Challenging behaviour can be defined as "culturally abnormal behaviour of such intensity, frequency or duration that the physical safety of the person or others is placed in serious jeopardy.”
If you’re dealing with this kind of behaviour in the workplace, working in the care industry, mental health, public service or trainers working with dysfunctional teenagers, for example, this kind of behaviour can put a serious strain on your ability to do your job effectively.
Challenging behaviour can also have an impact on your friends and family as well as the organisation you work with.
One of the best ways to deal with challenging behaviour is to have a better understanding of why it occurs in the first place, and most challenging behaviour can be viewed as occurring in a cycle.
By having a better awareness of each stage of the cycle – especially the trigger - we can develop strategies and suitable responses to encourage the positive behaviour we are looking for.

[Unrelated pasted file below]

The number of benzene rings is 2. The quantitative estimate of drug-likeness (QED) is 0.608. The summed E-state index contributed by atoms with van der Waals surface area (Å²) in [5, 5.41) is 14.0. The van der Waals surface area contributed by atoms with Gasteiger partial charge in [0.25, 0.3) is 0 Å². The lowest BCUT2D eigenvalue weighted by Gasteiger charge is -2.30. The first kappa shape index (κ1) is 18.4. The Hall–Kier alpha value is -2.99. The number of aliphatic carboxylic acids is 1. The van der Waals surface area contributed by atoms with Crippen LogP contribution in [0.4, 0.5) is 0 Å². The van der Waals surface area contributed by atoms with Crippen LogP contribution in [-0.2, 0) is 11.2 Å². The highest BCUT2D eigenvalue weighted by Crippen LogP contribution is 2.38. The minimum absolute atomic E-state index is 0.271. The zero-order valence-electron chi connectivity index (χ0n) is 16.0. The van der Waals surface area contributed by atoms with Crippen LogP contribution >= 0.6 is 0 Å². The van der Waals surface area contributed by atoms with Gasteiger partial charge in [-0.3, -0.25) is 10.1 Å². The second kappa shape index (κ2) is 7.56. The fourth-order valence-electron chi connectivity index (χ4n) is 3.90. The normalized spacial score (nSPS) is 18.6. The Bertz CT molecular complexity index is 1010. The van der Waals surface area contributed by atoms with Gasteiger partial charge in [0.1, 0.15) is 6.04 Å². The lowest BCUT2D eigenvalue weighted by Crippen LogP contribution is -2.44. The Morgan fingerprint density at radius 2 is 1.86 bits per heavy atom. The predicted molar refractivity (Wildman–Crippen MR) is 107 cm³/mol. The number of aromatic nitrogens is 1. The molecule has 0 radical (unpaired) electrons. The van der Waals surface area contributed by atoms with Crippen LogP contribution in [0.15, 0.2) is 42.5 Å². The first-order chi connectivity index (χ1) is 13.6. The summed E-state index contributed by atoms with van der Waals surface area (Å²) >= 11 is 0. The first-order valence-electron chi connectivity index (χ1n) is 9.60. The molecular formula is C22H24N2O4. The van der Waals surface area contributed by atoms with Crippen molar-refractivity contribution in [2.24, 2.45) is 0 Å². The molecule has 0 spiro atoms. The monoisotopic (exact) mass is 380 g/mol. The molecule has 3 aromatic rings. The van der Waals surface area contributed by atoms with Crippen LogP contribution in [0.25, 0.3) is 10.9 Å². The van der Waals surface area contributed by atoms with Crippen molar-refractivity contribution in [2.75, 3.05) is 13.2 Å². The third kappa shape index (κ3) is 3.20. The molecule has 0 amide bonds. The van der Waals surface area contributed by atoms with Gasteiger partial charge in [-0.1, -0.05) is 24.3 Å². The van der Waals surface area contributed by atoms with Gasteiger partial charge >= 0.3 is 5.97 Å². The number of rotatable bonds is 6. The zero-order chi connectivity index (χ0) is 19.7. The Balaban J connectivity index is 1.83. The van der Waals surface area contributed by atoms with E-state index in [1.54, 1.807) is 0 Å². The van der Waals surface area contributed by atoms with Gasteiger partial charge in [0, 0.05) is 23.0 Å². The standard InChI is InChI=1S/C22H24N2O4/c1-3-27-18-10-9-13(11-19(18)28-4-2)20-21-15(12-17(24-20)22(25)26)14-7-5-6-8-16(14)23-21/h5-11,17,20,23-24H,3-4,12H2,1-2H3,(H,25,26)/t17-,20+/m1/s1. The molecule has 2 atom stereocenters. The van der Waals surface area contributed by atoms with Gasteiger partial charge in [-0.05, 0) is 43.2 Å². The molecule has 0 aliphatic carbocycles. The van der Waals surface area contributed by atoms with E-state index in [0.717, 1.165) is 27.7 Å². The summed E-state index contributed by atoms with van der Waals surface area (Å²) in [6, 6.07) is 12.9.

The stages of the cycle are as follows:
Trigger – the cause of the problem
Escalation – the tell-tale signs that challenging behaviour is possibly about to happen
Crisis – the challenging behaviour itself
Recovery – the events that take place immediately afterwards
If you take time to identify the triggers (or potential triggers) in the people you work with, then you can put measures in place to minimise the chance of them turning into acts of challenging behaviour.
For more advice on dealing with challenging behaviour, visit our website. We offer a Dealing with Challenging Behaviour workshop that is available from as little as £350 per group.
Visit Gary Bedingfield Training website at www.garybedingfield.co.uk